Lets not assume people are intent on creating some sort of malicious intent when they try to talk it out with another if they are attempting to find a way through this difficulty.

Any person has the right to attempt to sift through an often uncomfortable and heart felt response to how others are treating them in any group, when they are uncertain as to how to handle the situation, with a close bonded friend in whom they trust and respect.

Of course, it is not always possible to work out matters of human conflict that is causing harm in fellowships and we all know of many groups that continue in allowing abusive and harmful conduct by those in spiritual authority to profligate within their midst.

It is not healthy to remain connected to groups where you do not feel or sense you are valued or listened to when trying to address conflicts. When persons are more invested in keeping the status quo and doing business as usual in desiring to defend those you feel have done the wrong, then most likely, the atmosphere will not change, and its best to move on.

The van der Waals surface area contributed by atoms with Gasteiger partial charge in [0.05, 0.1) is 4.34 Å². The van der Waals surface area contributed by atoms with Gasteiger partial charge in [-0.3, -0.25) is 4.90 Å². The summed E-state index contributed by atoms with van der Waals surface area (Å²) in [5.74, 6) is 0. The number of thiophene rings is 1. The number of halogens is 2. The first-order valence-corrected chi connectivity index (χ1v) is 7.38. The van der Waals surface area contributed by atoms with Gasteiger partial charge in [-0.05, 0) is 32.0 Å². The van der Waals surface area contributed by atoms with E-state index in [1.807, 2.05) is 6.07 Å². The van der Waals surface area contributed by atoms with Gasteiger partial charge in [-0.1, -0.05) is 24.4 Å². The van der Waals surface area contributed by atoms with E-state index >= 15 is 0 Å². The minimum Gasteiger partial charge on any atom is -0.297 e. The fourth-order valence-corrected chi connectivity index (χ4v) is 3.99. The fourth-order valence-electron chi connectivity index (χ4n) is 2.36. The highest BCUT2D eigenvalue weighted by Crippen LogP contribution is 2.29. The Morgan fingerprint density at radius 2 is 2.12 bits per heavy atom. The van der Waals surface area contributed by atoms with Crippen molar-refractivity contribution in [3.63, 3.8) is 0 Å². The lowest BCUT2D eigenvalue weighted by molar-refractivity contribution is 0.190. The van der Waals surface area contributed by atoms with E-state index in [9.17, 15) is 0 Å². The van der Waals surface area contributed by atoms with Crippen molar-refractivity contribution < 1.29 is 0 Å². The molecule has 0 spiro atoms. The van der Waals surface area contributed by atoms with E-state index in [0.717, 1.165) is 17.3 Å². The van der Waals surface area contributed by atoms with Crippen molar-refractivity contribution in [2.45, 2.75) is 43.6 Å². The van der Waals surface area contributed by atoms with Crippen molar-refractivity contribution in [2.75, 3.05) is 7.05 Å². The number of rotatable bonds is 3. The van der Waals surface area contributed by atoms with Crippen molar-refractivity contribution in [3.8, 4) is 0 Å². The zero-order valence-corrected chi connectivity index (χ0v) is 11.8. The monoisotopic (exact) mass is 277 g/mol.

When no corrective action is taken to amend the poor behaviors occurring that have caused you grief or hurt, or if the person (s) leading do not see it or are unwilling to address is, finding a place where you can thrive, be accepted, grow into spiritual maturity, be loved, valued and seen as having worth where your input is meaningful, wanted and needed, is of vital importance for your own well being, along with your growth as a Christian.

To live in community with one another means to embrace one another letting each other know by our words, our actions and our willingness in sharing our lives in spending time with one another, outside the walls of a building.

We need to show how others are important to us when we allow access, and we enter into relationships that go beyond speaking love, but actually walking side by side, showing love in practical means. It is easy to preach love, but much more difficult to walk it, actually bearing one another’s burdens, instead of praying them away, being Christ, serving and meeting needs.

No one is perfect, nor is any fellowship, but should we not all strive to be like Christ and live the gospel, not just preach or speak about it?

Lorraine Taylor – Lay Minister